I am considering doing this and using my electric chain saw with a slow feed so I can set it and walk away.
Personally I wouldn’t waste my time. I used an Alaskan saw mill a chain saw just isn’t worth the headache as a saw mill too slow too much dust and I definitely wouldn’t trust one in any walk away setup but that is just me.
If you do use a chainsaw make sure it is a big one as it takes a ton of power and also make sure you have the chain cut at 15 degrees not the normal 35. I made that mistake when I started with an Alaskan saw mill. Honestly you would be better off to pay someone with a portable bandsaw mill. I say this as someone who decided to buy a bandsaw mill myself and have done both.
One thing to remember the lumber is only as square as the mill you cut it on.
It will work, but be painfully slow, especially with the power limitations of an electric chainsaw. And the electric is apt to burn out rather quickly, universal motors won’t hack that use for long unless really babied. Plus the kerf waste will be huge. Look at @BillSchiller 's observations.
My advice would be to jump into making a small bandsaw head, one that uses a fairly sturdy blade, and either power that with an electric motor or gas engine. Bandsaws are very simple in principle, just 2 wheels in the same plane on a fairly rigid frame with a tilt mechanism on the idler wheel for tracking on crowned wheels. Add blade guides. First invented by Chippendale, I believe, pre revolution. (He deserves a statue for that… )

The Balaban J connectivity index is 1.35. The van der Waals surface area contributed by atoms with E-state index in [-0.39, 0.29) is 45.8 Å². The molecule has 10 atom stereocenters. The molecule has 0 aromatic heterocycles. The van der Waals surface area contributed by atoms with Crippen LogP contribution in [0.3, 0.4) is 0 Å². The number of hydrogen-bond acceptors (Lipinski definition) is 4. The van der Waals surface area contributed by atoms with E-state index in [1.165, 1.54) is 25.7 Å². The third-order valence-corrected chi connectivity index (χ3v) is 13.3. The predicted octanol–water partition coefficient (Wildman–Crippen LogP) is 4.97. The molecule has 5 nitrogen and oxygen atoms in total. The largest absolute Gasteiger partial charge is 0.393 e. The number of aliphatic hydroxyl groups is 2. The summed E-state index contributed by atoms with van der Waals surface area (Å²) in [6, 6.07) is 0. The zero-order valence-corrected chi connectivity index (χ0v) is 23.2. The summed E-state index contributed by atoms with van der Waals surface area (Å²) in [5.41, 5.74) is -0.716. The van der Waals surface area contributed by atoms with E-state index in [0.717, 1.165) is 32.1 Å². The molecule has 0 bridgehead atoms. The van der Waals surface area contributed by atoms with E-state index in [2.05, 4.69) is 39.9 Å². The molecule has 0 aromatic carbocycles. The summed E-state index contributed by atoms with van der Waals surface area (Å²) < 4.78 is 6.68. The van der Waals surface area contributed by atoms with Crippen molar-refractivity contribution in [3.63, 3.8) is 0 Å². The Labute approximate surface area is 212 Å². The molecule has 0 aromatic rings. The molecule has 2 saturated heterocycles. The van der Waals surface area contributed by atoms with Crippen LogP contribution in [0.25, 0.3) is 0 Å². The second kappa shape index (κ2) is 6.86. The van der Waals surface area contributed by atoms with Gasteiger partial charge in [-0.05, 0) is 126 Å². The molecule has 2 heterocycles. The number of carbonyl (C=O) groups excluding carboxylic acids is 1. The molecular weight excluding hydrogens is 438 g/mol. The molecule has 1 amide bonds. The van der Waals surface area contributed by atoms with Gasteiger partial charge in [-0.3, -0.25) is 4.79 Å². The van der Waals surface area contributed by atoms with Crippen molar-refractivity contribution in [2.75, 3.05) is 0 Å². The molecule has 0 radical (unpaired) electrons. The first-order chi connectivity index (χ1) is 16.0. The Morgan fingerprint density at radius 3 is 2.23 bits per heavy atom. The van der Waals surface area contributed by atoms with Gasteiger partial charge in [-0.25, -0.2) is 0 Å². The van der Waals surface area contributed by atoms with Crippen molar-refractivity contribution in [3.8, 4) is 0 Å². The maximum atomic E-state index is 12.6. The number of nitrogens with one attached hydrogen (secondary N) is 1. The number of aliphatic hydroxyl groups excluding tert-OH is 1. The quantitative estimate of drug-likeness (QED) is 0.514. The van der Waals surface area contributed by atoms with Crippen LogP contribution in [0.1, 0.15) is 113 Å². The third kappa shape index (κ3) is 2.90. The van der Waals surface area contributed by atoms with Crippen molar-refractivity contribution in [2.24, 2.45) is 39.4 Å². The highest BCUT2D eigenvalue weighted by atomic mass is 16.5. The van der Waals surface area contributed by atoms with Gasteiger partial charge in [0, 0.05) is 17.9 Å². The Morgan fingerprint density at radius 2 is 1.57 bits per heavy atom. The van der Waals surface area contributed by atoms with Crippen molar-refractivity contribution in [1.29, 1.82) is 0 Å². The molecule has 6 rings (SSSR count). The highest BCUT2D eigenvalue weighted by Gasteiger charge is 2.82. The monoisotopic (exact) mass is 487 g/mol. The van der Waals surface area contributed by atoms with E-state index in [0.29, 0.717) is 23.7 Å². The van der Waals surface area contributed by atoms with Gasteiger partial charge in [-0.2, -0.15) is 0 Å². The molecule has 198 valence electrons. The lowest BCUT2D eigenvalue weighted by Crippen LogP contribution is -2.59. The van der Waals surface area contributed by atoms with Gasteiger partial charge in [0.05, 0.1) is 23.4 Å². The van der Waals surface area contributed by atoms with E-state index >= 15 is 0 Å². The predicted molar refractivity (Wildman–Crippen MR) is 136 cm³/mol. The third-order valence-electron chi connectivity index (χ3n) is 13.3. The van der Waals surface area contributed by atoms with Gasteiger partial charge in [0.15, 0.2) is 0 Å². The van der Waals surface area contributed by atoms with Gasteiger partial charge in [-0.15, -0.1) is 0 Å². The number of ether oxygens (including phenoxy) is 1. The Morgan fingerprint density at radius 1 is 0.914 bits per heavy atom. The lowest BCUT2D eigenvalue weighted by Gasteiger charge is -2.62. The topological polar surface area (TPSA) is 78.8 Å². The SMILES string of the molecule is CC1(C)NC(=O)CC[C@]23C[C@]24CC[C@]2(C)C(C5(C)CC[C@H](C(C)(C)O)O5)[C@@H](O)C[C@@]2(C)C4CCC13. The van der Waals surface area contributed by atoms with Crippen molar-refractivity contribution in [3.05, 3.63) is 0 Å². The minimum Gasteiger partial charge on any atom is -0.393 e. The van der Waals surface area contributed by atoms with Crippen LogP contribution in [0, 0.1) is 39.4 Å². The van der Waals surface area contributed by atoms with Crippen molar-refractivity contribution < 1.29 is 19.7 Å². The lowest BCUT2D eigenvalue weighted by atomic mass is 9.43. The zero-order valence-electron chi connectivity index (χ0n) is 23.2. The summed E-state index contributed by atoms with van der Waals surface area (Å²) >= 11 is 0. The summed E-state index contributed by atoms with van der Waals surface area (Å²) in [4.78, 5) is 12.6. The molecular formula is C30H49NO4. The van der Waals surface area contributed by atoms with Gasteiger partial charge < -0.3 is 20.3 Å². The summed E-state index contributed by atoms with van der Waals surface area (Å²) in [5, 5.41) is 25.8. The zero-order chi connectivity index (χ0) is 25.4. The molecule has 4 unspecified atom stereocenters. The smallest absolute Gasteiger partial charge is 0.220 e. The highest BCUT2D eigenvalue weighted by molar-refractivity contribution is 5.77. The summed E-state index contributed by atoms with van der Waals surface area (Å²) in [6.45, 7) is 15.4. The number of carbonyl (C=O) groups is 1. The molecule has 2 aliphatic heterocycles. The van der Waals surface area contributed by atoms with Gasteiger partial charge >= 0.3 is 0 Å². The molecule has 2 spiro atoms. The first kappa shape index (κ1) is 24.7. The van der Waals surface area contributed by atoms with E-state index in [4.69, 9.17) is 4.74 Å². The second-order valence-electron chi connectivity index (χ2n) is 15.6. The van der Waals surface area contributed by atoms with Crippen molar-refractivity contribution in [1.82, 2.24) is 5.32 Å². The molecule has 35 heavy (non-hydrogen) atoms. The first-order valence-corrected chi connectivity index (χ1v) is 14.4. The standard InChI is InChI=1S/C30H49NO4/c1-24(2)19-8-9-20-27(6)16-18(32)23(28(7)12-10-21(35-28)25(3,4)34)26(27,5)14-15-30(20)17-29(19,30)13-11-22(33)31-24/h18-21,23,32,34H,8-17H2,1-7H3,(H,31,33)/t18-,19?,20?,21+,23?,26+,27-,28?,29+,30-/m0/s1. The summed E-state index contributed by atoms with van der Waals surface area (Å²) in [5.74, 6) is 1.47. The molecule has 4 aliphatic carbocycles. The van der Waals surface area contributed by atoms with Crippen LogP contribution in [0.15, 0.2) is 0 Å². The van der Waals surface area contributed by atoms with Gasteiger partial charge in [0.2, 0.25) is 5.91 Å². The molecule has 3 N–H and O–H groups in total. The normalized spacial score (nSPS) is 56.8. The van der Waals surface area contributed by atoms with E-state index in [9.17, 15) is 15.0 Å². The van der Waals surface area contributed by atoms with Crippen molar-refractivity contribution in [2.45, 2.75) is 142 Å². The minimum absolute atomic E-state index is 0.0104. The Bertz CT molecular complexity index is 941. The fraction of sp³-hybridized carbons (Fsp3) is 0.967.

Or buy a cheap Harbor Freight, modify and rebuild accordingly. Probably worth it just forthe wheels, tracking and blade guides.
The real sweet spot for a low capacity mill like that is to be carried into a remote location to make dimension lumber on site.
Excellent points Dan,
I have a friend that has a bandsaw mill and it does the trick, but he is about 50 miles away so that = lots of hauling. I think this would work great combined with my CNC for signs, or other rustic designs. It also depends on how much time / money you are investing in the project.
What Garry and Dan has said .
Before you invest the time to make a sawmill like that, I suggest that you simply rip one 8 foot board from a 12" diameter log, free hand. Even pine. But if you are going to be milling hardwood, try it on an oak or hickory, too.
How much wood are you looking to saw? If just a little it is one trip to haul it down if alot you will want to make the investment in a good mill. I sawed out enough oak to make a trailer bed one full old tree and enough pine to make a 700 gallon water tank which was about 5 feet square and just under 6 feet tall with two layers of vertical board siding. By the time I did that I decided I would never use a chain saw again for lumber. I did also cut out a few beans with one. To be honest if your just looking for a few beams on site a chain saw might make since but more than that you will pay a high labor price for that lumber.
My brother got someone to come on site with a portable bandsaw in trade for some of the lumber when he cleared his house lot.
Great suggestion you can also nail a 2x4 on the side of the log and use it as a rough guide. I have done this more then once with a chain saw when I didn’t have a mill.
I agree with what everyone said. With that said, sometimes you just need to try your way to appreciate what everyone’s opinion actually means.